• Sexual Abuse: 11% (up 1% from 2017) reported that abusive partners may do things such as forcing unwanted sexual activity, involving other people in sexual activities without permission, forced viewing of pornography or demanding their partner wear sexually explicit clothing.

For more information on the 2018 Impact Report and The National Domestic Violence Hotline, please visit www.thehotline.org. Follow The Hotline on Facebook, on Twitter @ndvh, and on Instagram @ndvhofficial. Visit www.loveisrespect.org and follow loveisrespect on Facebook, on Twitter @loveisrespect, and on Instagram @loveisrespectofficial.

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2019 Advocate Survey Press Releas (Tuesday, June 11th 2019)

Majority of advocates, attorneys report immigrant survivors are fearful of police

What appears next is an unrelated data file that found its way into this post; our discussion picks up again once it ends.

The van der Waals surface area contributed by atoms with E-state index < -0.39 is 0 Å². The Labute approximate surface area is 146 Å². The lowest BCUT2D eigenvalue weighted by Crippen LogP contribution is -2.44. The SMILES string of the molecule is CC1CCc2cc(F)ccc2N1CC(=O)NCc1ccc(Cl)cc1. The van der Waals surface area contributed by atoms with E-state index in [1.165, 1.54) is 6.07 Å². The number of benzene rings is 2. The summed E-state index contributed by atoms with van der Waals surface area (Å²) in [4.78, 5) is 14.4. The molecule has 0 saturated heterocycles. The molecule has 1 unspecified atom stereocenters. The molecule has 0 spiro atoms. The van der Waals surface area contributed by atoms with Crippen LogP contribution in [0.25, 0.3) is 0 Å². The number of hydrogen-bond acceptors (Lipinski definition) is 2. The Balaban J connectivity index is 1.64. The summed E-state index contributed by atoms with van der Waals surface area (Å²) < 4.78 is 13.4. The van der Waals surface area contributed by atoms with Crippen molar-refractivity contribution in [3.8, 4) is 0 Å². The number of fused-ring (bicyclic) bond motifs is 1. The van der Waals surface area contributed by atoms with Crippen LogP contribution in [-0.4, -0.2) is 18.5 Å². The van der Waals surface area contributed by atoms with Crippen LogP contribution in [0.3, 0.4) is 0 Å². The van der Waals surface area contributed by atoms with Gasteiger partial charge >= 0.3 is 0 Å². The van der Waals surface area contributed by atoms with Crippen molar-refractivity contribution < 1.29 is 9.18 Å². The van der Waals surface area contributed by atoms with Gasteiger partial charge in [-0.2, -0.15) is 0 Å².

On June 4, 2019, seven national organizations – Asian Pacific Institute on Gender-Based Violence (APIGBV), ASISTA, Casa de Esperanza: National Latin@ Network, National Alliance to End Sexual Violence (NAESV), National Domestic Violence Hotline (NDVH), National Network to End Domestic Violence (NNEDV), and the Tahirih Justice Center – released the results of a nationwide survey of advocates and attorneys on the fears and concerns of immigrant survivors in reporting domestic violence and sexual assault. “This survey shows us the grave chilling effect that recent immigration policy changes are having on immigrant survivors of violence,” said Archi Pyati, Chief of Policy for the Tahirih Justice Center. “This is the message they are receiving: either stay with your abuser or risk deportation.” A total of 575 victim advocates and attorneys in 42 states, one U.S. territory, and the District of Columbia completed the survey and reported how changing immigration policies affect the concerns of service providers and the fears of immigrant survivors of domestic violence and sexual assault. The survey findings showed that 59 percent of respondents observed an increase in the number of immigration-related questions that their agencies were receiving from immigrant survivors. Survivors of domestic and sexual violence already face difficult challenges in escaping and overcoming abuse. The current environment creates even higher barriers in getting help, and emboldens abusers to continue to act without repercussions,” said Grace Huang, Policy Director at the Asian Pacific Institute on Gender-Based Violence. The survey revealed that 52% of advocates have worked with immigrant survivors who decided to drop civil or criminal cases because they were fearful to continue with their cases. This demonstrates an increase compared to a previous survey conducted in 2017. Additionally, three out of four service providers responding to the survey reported that immigrant survivors had concerns about going to court for a matter related to the abuser/offender. Finally, 76 percent of advocates reported that immigrant survivors have shared concerns about contacting police. “If immigrants are too afraid to call the police or go to court because of fear of deportation, they become more vulnerable to abuse and exploitation,” said Rosie Hidalgo, Senior Director of Public Policy for Casa de Esperanza: National Latina Network. “This undermines victim safety as well as public safety and is contrary to our nation’s commitment to affording protections for all survivors of domestic violence and sexual assault.”